Back to School Budgeting Guide

Back to School Budgeting guide for caregivers | Staying Financially Healthy | Reverse Your Thinking® Mortgage with Mathius Marc Gertz "Back To School" writing with color pencil background
Back to School Budgeting Guide | Staying Financially Healthy | Reverse Your Thinking® Mortgage

It’s Back-to-school season!  The shopping season is in full swing from early July through late September. Back-to-school shopping can be hard on a budget. Use this back-to-school budgeting guide to plan out your spending.

School Supplies
  • Before you go out and buy school supplies, take stock of what you already have in drawers or on bookshelves at home. There’s no need to start again every year! Backpacks, lunch boxes, pencil cases, and binders can be reused as long as they are still in good condition. 
  • Many schools establish accounts with major online retailers, and a portion of your purchase benefits the school. You might also ask your child’s teachers what classroom supplies they still need, as many teachers purchase goods with their own money.
  • Smart shopping – Plan your shopping. – Make a budget for your child and motivate them to stick to it when shopping for supplies.
  • Buy and Share bulk items. – If you have more than one child or neighbors who need folders, loose-leaf paper, facial tissue, and pencils or have a similar shopping list. You can save money by buying certain things in large quantities and sharing them and the cost with other students.
  • Online coupons – Social media, blogs, and websites provide school supply coupons. Always do your homework to find out when stores offer their most significant seasonal discounts.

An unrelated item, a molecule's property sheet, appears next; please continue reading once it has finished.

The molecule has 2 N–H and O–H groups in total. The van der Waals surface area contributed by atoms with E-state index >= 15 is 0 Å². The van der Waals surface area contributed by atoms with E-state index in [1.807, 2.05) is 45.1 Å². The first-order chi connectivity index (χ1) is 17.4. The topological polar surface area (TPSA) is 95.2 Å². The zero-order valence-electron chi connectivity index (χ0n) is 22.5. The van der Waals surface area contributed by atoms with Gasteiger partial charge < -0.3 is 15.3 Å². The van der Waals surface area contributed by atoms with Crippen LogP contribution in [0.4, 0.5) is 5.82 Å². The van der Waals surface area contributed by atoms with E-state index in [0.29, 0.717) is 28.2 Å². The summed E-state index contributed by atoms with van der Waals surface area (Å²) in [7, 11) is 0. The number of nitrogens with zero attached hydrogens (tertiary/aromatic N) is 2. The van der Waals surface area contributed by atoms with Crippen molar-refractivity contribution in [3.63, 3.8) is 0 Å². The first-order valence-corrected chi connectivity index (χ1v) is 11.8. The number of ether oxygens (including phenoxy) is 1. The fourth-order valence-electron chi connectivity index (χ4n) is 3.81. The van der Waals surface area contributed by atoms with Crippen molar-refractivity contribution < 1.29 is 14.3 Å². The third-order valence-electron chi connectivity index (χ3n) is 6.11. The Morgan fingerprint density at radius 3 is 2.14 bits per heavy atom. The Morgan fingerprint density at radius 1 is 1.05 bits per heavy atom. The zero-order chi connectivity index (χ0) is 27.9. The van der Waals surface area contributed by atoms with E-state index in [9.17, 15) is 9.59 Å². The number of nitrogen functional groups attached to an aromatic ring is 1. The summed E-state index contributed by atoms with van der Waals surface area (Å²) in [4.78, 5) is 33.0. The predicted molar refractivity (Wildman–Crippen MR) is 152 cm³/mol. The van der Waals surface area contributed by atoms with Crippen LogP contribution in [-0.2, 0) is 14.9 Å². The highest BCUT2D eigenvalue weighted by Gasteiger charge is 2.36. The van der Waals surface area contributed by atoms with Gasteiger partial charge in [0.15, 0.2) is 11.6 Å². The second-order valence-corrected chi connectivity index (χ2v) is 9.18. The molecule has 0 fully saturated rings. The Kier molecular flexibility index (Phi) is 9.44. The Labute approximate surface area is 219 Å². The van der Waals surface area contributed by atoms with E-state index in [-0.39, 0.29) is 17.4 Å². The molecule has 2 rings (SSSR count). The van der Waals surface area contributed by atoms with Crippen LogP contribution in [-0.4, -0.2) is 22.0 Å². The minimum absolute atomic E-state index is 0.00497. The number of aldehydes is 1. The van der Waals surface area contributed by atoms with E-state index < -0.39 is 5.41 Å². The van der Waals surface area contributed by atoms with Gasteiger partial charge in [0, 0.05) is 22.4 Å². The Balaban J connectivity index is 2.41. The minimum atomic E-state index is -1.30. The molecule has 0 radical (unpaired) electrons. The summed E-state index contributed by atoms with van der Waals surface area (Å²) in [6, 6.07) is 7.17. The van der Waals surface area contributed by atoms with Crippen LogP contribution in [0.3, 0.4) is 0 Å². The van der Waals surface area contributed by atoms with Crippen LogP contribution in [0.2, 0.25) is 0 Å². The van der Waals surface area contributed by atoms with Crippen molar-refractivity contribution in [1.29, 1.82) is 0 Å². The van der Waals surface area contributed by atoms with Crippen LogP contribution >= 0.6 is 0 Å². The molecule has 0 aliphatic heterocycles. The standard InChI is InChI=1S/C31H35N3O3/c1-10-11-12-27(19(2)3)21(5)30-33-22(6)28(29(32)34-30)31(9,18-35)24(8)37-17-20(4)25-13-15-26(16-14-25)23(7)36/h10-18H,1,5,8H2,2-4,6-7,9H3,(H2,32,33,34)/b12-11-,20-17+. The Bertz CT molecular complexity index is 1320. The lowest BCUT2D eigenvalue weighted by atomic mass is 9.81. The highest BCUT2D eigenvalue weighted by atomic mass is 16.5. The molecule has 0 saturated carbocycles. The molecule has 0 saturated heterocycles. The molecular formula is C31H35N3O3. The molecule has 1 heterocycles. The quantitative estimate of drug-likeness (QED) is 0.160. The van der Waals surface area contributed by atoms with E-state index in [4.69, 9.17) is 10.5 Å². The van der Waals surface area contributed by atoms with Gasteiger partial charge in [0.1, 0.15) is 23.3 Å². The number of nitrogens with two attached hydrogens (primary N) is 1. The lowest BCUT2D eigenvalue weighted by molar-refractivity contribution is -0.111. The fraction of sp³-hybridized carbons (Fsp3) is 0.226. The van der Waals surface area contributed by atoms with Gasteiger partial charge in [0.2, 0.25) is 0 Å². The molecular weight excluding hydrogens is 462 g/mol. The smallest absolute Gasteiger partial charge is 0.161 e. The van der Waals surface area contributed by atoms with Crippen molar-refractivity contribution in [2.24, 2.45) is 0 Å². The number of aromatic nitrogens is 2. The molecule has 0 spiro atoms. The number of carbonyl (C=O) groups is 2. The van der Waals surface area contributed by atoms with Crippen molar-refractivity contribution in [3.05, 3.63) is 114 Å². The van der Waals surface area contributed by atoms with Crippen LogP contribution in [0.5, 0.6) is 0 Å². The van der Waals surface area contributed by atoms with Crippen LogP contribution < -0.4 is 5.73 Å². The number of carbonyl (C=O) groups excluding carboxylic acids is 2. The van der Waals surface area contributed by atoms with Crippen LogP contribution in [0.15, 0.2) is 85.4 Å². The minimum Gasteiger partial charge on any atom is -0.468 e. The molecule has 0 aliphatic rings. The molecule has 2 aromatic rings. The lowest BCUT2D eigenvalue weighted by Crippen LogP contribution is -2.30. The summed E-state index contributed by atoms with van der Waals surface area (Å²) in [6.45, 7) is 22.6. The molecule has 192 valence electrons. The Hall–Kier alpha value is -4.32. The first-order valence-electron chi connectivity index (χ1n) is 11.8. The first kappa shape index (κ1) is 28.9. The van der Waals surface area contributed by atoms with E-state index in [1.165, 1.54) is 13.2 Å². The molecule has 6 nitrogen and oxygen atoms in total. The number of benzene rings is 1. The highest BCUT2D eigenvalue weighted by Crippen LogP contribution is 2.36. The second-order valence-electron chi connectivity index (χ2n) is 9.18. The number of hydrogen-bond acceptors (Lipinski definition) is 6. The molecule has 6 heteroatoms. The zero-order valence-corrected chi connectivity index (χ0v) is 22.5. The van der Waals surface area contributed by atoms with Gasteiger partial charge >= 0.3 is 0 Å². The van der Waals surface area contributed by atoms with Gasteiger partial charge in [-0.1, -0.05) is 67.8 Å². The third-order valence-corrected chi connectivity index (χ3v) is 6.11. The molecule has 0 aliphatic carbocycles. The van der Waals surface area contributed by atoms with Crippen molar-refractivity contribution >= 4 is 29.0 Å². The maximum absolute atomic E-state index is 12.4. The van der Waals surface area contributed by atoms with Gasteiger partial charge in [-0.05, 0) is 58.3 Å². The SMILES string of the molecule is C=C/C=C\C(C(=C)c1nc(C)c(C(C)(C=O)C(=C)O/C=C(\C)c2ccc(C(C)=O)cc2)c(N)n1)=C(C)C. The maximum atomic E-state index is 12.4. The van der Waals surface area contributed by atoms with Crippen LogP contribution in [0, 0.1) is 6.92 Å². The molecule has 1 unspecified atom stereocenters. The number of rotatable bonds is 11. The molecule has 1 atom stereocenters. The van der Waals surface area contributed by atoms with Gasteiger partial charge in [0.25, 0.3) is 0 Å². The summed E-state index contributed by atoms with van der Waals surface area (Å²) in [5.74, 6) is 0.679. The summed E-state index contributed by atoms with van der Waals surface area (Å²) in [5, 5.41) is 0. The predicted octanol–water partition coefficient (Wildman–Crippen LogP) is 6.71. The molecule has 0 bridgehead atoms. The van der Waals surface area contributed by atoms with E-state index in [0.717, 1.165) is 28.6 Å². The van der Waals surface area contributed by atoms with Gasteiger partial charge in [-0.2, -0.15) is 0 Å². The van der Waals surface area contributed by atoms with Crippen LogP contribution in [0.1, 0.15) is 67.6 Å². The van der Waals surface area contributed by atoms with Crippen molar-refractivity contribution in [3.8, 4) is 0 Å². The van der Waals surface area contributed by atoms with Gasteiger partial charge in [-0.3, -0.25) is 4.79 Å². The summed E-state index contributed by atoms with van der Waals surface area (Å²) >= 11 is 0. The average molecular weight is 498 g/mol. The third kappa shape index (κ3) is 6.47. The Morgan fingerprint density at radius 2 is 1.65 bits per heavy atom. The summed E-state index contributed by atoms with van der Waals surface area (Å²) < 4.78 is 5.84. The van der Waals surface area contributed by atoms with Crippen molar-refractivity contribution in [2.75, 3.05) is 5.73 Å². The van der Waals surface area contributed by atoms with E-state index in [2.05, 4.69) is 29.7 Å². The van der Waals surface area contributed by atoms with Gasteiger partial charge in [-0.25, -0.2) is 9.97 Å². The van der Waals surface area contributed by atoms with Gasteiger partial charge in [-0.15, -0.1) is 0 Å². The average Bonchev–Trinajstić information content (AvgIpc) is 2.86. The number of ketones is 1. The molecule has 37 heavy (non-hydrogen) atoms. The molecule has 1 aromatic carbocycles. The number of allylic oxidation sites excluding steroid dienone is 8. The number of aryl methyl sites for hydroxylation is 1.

School Clothes
  • Children usually outgrow their clothes quickly. Your child may need to have their feet measured, or they may have worn through their summer shoes. Sit down with your child and help them go through their closets to make things go smoothly. Giving you a chance to talk about charity, they might find something they can give to their younger brothers, sisters, cousins, or neighbors.
  • Clothing Swap – Consider having a clothing swap with family, friends, or neighbors before taking the old clothes to the donation center. You can trade gently used clothes, toys, and even school supplies, like that character backpack your child no longer wants. Your children will get new-to-them clothes, and you’ll have a clutter-free closet!  Clothing swap also works well if your children have school uniforms.
  • Shop Thrift – Your child can develop their style without big-box stores. Let children shop at a thrift store. Consignment stores and garage sales may have treasures. Most thrift store apparel can be high-quality and cheap; shop early to get the best deals.
  • Seasonal sales – As the new school year gets closer, there will be a lot of back-to-school and end-of-summer sales in stores and online. These sales usually last until the end of August or the beginning of September and can save you a lot of money on clothes. 
  • You can also buy next summer’s clothes now online during these sales. You might not always know what your child’s size will be, but you could make a guess. For example, if they wear a youth small this summer, you could buy summer clothes for youth medium on sale and save them for next summer.
Technology and Gadgets
  • Tech alternatives –  Choose devices with the best value for your money. Instead of a laptop, consider a tablet and keyboard for your child. It does the same things but costs less overall.